Martin O’Neill doesn't rule out capping Michael Obafemi
Dublin-born Southampton striker eligible to declare for Ireland, England or Nigeria
Michael Obafemi at Ireland squad training. “He has got a bit of pace, has got a wee bit something and I was quite impressed by him this morning,” said O’Neill. Photograph: Ryan Byrne/Inpho
Martin O’Neill might be anxious for the Declan Rice saga to be resolved – and in Ireland’s favour – but, as the West Ham midfielder continues to mull over his international future, the Derryman finds himself having to deal with other young players’ dilemmas. No two cases are identical, but the issue of identity is at the heart of them all. “I think,” said the manager, “this is going to raise its head again and again.”
Southampton striker Michael Obafemi is the most pressing case for O’Neill this week. The 18-year-old was born in Dublin to Nigerian parents, but has spent most of the time since in London where he had spells on the books of both Arsenal and Chelsea. He has previously played for the Irish Under-19s but is eligible too for England and Nigeria.
Since the start of the season he has been making waves in the Under-23 team at Southampton and, over the last couple of weeks, fleeting appearances for the first team. This is his first time in with the Irish senior team but, by the sound of things, he has already made an impression.
“We have only done a bit of training there,” said O’Neill afterwards, “but he did very well, very well indeed . . . considering he wouldn’t know too many of the players and he’s a wee bit shy as well. It was short and sharp in training, he finished quite well, held it up and laid off a couple of excellent balls, as a centre-forward might do.
“He is quiet and, obviously, he was not shouting from the rooftops, but he really did fine in the game. These are little five-a-side matches but he has got a bit of pace, has got a wee bit something and I was quite impressed by him this morning. [Callum] O’Dowda scored a very fine goal and it was all to do with the young lad. I will have a look at him over the next couple of days.”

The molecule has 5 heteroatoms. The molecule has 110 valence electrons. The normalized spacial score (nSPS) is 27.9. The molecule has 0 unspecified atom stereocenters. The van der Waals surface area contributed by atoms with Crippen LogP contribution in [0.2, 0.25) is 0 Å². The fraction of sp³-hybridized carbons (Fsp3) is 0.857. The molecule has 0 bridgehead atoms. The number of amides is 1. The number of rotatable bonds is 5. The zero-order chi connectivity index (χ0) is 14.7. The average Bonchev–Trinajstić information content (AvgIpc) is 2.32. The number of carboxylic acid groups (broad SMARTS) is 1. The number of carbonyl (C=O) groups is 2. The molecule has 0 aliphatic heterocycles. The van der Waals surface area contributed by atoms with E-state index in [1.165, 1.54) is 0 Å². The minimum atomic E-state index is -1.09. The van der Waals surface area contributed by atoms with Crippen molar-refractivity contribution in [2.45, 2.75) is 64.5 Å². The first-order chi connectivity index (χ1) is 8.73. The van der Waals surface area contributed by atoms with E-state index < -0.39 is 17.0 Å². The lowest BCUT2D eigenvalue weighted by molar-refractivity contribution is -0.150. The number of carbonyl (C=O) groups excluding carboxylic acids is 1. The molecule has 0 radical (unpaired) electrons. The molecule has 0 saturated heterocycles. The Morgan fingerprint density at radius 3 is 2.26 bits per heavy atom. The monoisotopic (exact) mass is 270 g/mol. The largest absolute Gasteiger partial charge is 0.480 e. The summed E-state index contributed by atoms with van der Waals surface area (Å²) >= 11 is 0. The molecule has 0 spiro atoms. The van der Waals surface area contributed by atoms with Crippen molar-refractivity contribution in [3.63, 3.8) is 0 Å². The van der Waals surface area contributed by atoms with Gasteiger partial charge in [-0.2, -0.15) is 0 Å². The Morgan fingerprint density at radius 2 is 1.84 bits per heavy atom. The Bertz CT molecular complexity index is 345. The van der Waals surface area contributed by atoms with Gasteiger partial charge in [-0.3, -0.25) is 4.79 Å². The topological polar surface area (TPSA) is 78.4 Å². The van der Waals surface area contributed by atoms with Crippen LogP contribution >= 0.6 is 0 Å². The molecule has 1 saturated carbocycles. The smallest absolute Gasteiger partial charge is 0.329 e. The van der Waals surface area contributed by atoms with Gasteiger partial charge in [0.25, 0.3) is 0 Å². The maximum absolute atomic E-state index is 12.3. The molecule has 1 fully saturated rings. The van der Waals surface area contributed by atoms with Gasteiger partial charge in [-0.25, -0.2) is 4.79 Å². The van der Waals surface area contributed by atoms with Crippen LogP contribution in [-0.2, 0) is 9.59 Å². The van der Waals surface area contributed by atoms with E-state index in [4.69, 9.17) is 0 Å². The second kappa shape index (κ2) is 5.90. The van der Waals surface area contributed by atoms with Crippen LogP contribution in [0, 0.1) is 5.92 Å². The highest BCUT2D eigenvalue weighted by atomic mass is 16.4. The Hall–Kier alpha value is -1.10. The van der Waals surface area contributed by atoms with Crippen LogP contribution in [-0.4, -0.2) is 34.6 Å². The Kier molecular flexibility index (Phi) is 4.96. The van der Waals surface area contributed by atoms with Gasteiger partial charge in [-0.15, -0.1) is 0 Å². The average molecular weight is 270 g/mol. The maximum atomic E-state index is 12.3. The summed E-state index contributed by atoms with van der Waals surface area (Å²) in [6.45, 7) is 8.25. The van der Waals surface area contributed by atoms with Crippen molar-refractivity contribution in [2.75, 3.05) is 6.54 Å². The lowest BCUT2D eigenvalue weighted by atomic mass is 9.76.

How far beyond that things might go remains to be seen, but O’Neill sounded as though Obafemi might well get a run out against Northern Ireland, and he would not rule out the prospect of an appearance in Denmark, something that rules out a future change of international allegiance.
“If he was really happy with the situation and the family was happy with that there, and it wasn’t just a spur of the moment thing; if I felt that was genuine and that was coming from him, then I wouldn’t have a problem,” he said, without sounding entirely convinced that all of the “ifs” and “buts” will resolve themselves between now and next Monday.
If they do there will be Drogheda-born Jimmy Dunne to move on to. He had been included in last week’s extended squad only to be cut on Monday, along with a handful of others. But O’Neill says he was straight with him from the outset that this would be the way things would pan out.
The Burnley defender, who is currently on loan at Hearts, spent a fair of time in Belfast in his youth but has since played a couple of times for the Republic of Ireland at under-21 level. The IFA are on his case, it seems, but O’Neill seems content to take the chance, given the options currently available to him.
He can be a bit narky. But we’re fine, honestly, really good. Actually, I don’t mind that about him
“We’ll be monitoring his progress,” he said, “and we’re pretty happy with him, the very fact we put him in in the first place [shows that]. If Northern Ireland choose to chase him, then that’s a decision he’ll have to make. I’m not in control of that.”
No more than he is in control of Danny Crowley’s future, say, but the 21-year-old Coventry-born midfielder, formerly of Arsenal, currently doing rather well with Willem II in the Netherlands, says he is ready and waiting for the call.
Burning it up
In an interview with the Telegraph, billed as a piece on how young English talents are burning it up overseas, Crowley confesses that he has, despite having played for both, always felt more Irish and has decided that this is where his future lies. “When I have gone away with England I have never felt like it was me,” says the midfielder, whose father’s family came from Waterford, where he holidayed as a child.
O’Neill will probably win some and lose some over the coming days, weeks and months, but those supporters prone to getting worked up about players struggling to make their minds up will – like the manager, it seems – just have to accustom themselves to the new way of these things.
You never had these issues with Glenn Whelan, of course, but O’Neill laughed when asked about the Dubliner who earned more than 80 caps and who will lead the team out against Northern Ireland on Thursday, admitting he did have some other issues with the Aston Villa player.
“Glenn is a bit like myself,” he said. “He can be a bit narky. But we’re fine, honestly, really good. Actually, I don’t mind that about him. I tell you what he didn’t do – he never shirked responsibility no matter how the game was going. He still wanted to get the ball and that is a really decent sign of a player.
“I’ve a bit of time for him,” he added. “We haven’t always seen eye to eye on things, but he’s been very good.”